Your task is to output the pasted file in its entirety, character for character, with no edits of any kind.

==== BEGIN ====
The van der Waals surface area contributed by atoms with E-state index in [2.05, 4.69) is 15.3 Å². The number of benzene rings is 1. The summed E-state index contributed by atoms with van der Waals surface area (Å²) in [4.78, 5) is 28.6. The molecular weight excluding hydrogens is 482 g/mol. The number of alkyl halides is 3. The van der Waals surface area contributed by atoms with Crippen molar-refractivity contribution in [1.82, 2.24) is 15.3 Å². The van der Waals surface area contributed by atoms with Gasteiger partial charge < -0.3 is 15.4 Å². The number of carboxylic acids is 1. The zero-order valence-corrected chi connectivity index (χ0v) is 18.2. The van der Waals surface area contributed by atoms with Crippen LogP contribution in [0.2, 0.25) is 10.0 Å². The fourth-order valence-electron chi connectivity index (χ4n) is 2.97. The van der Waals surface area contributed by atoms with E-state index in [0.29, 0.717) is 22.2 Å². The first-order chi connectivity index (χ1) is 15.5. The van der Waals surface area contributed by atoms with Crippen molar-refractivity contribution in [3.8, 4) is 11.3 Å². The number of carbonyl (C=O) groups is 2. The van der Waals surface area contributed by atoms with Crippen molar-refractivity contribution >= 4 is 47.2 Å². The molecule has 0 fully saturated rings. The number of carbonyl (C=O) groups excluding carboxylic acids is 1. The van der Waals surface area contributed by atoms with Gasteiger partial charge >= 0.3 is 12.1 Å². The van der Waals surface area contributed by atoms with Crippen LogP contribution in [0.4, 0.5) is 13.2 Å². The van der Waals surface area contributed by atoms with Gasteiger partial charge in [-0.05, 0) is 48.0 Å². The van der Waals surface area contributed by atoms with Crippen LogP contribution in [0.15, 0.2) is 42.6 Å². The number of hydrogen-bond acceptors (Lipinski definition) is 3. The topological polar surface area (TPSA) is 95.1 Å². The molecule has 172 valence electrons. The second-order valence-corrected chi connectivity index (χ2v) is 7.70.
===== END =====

The van der Waals surface area contributed by atoms with E-state index in [2.05, 4.69) is 15.3 Å². The number of benzene rings is 1. The summed E-state index contributed by atoms with van der Waals surface area (Å²) in [4.78, 5) is 28.6. The molecular weight excluding hydrogens is 482 g/mol. The number of alkyl halides is 3. The van der Waals surface area contributed by atoms with Crippen molar-refractivity contribution in [1.82, 2.24) is 15.3 Å². The van der Waals surface area contributed by atoms with Gasteiger partial charge < -0.3 is 15.4 Å². The number of carboxylic acids is 1. The zero-order valence-corrected chi connectivity index (χ0v) is 18.2. The van der Waals surface area contributed by atoms with Crippen LogP contribution in [0.2, 0.25) is 10.0 Å². The fourth-order valence-electron chi connectivity index (χ4n) is 2.97. The van der Waals surface area contributed by atoms with E-state index in [0.29, 0.717) is 22.2 Å². The first-order chi connectivity index (χ1) is 15.5. The van der Waals surface area contributed by atoms with Crippen molar-refractivity contribution in [3.8, 4) is 11.3 Å². The number of carbonyl (C=O) groups is 2. The van der Waals surface area contributed by atoms with Crippen molar-refractivity contribution >= 4 is 47.2 Å². The molecule has 0 fully saturated rings. The number of carbonyl (C=O) groups excluding carboxylic acids is 1. The van der Waals surface area contributed by atoms with Gasteiger partial charge >= 0.3 is 12.1 Å². The van der Waals surface area contributed by atoms with Crippen LogP contribution in [0.4, 0.5) is 13.2 Å². The van der Waals surface area contributed by atoms with Gasteiger partial charge in [-0.05, 0) is 48.0 Å². The van der Waals surface area contributed by atoms with Crippen LogP contribution in [0.15, 0.2) is 42.6 Å². The number of hydrogen-bond acceptors (Lipinski definition) is 3. The topological polar surface area (TPSA) is 95.1 Å². The molecule has 172 valence electrons. The second-order valence-corrected chi connectivity index (χ2v) is 7.70.